Barbarians represents The History Channel at the top of its game, but also highlights the problems inherent in making history that people will actually stick around to watch. Each episode is fast-paced and entertaining, with some of the best historical reenactment footage I've seen in a while. Director Robert Gardner shot on various locations in Lithuania with a limited number of extras, using some impressive directorial tricks to make the battle scenes seem fully populated and realistic. There is an amusing lack of any real gore, but this is basic cable, after all. Barbarians also manages to spend some time away from the battle scenes, showing what life was like in a Viking village or a settlement under attack by the Huns. Each episode is a compromise between education and entertainment, but they seem for the most part to be happy, successful compromises.
In addition to the reenactment footage, there is the usual collection of talking eggheads who give their learned insights into the various barbarian cultures. These academics are passionate about their barbarians as only historians can be. Their enthusiasm is contagious, and the interview segments work as well with the rest of the material as any I have seen.
Another technique that is gaining popularity as a standard History Channel tool is the use of computer-generated 3-D animated maps. These work very well for Barbarians; my only real complaint is that there should have been more of them.
Barbarians is a History Channel/A&E release, presented in anamorphic 1.78:1 widescreen. The picture quality looks excellent at first glance, with crisp, lifelike colors and a sense of overall image sharpness and clarity. That's the first glance, anyway. Looking closer, we find that the picture is not so sharp and clear as we thought. Almost every frame is plagued with massive edge enhancement and mosquito noise artifacts that swarm around any sort of hard edges or fine details. Leaves in a forest, rocks on a seashore, or chain mail on the back of a Viking all sparkle like the spring collection from Cartier. The few times these problems don't crop up, it appears to be because of image softness and blurring.
Audio, on the other hand, is a very nice Dolby Digital 2.0 Stereo mix that does a surprisingly good job of creating an immersive experience. Our faithful narrator's voice comes through resonant and lifelike, and accompanying musical scoring or sound effects are satisfactorily rendered.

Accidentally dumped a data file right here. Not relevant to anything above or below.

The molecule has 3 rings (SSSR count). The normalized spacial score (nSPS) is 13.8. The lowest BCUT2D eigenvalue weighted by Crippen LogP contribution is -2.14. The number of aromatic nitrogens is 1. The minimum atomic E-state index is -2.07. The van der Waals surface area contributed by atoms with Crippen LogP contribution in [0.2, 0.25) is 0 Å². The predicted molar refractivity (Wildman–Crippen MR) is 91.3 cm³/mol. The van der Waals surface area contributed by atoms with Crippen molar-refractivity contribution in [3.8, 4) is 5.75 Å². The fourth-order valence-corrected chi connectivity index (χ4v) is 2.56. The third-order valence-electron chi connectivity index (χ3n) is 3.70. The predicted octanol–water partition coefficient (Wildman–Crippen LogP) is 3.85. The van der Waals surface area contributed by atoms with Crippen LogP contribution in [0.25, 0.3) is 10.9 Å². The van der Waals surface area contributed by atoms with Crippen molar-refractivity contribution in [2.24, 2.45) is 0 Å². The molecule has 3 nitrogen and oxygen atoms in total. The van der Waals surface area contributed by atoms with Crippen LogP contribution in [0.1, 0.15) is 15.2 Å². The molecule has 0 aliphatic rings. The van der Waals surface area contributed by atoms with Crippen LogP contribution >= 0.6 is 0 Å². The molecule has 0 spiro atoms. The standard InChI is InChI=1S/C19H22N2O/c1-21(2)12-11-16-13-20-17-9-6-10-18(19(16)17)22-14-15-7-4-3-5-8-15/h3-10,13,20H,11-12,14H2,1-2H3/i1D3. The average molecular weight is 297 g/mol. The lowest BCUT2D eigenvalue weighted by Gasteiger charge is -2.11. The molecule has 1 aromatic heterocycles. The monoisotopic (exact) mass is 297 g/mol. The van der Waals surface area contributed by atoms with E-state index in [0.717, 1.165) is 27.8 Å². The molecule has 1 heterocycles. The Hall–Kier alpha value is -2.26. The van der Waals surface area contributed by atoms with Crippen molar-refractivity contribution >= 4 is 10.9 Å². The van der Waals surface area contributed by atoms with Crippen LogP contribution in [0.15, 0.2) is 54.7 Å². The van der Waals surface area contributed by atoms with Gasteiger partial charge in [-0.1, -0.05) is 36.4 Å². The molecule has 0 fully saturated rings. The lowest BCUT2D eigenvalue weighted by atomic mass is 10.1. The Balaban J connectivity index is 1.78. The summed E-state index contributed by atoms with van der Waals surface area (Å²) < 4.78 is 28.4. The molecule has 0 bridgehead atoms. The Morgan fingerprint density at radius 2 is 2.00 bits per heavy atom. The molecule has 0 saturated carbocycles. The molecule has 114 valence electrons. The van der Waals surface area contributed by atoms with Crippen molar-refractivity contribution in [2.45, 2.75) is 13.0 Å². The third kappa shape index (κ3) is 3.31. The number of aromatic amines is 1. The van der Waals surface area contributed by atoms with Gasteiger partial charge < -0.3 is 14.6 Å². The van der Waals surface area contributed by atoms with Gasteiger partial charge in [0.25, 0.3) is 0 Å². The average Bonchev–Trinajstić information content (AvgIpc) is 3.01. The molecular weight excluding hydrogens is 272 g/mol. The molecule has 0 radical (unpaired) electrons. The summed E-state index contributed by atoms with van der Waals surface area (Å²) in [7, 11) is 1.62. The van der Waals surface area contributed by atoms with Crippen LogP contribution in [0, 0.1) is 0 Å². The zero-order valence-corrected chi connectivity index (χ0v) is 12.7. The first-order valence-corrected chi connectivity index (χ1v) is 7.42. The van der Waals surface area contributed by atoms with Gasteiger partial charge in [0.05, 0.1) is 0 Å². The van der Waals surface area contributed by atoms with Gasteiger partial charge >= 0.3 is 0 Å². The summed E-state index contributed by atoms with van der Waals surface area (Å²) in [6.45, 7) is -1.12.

The two special features tie in nicely with the miniseries. On Disc One we find Behind the Shield, a behind-the-scenes featurette that does double duty as a promo piece. As is usually the case with History Channel featurettes of this nature, there is a good dose of information culled from the miniseries, just enough to whet the audience's appetite for the whole thing. There is a lot of time spent on the set with Gardner, who actually takes the time to give substantive insights into how he made the documentaries. Not everything is wonderful, however. There is a painfully stupid bit featuring "Thor" and "Munnin," a pair of barbarian reenactors/entertainers and their trip to the John Robert Powers school of modeling to try to learn how to behave like civilized people. Thankfully, it doesn't last very long.
The other special feature is an episode of Biography. After all, what would an A&E box set be without at least one Biography? This one is entitled "Genghis Khan: Terror and Conquest," and complements the Mongol chapter of the miniseries quite nicely. Picture and sound quality are surprisingly good for an episode that originally aired in 1995. Most important, we learn that young Temujin (the great Khan's given name) grew up hating dogs; I like this guy better and better all the time.
No matter how good the director, there are some elements of any documentary that are just bound to ring a little false due to lack of budget. One of the criticisms that has been leveled at Barbarians is directed specifically at the Mongol chapter. It appears that Gardner had to work with what he had available for actors, and as a result Genghis Khan and his henchmen look awfully European. Heck, John Wayne had a better makeup job for The Conqueror. Throughout the series there are certainly a number of beards that are obviously fake, and some of the battle reenactments are a little too obviously choreographed and performed a bit too slowly.
The biggest problem with Barbarian is the running time. There is simply no way to pack an in-depth look at each of these cultures into an hour-long (approximately 45 minutes without commercials) episode. At times the series probably skews too far in favor of entertainment over information. All things considered, however, this is an ambitious project that turned out pretty well, considering the resource limitations of filming for The History Channel instead of a major Hollywood studio.
If I had to pick a favorite chapter, I would have to go with the Vikings -- they are my people, after all. Their episode also happens to be the one where the filmmakers did the best job of balancing a people's peaceful and cultural innovations with the stories of their conquests and terror.
Not guilty! The History Channel and director Robert Gardner have done a nice job with Barbarians, creating a convincing look into the past and striking an acceptable balance between entertainment and education.
We stand adjourned.
Review content copyright © 2004 Erick Harper; Site layout and review format copyright © 1998 - 2016 HipClick Designs LLC
Scales of Justice
Studio: History Channel
* 1.78:1 Anamorphic
* Dolby Digital 2.0 Stereo (English)
Running Time: 200 Minutes
Release Year: 2004
MPAA Rating: Not Rated
* Behind the Scenes Featurette
* Genghis Khan Episode of "Biography"
* The History Channel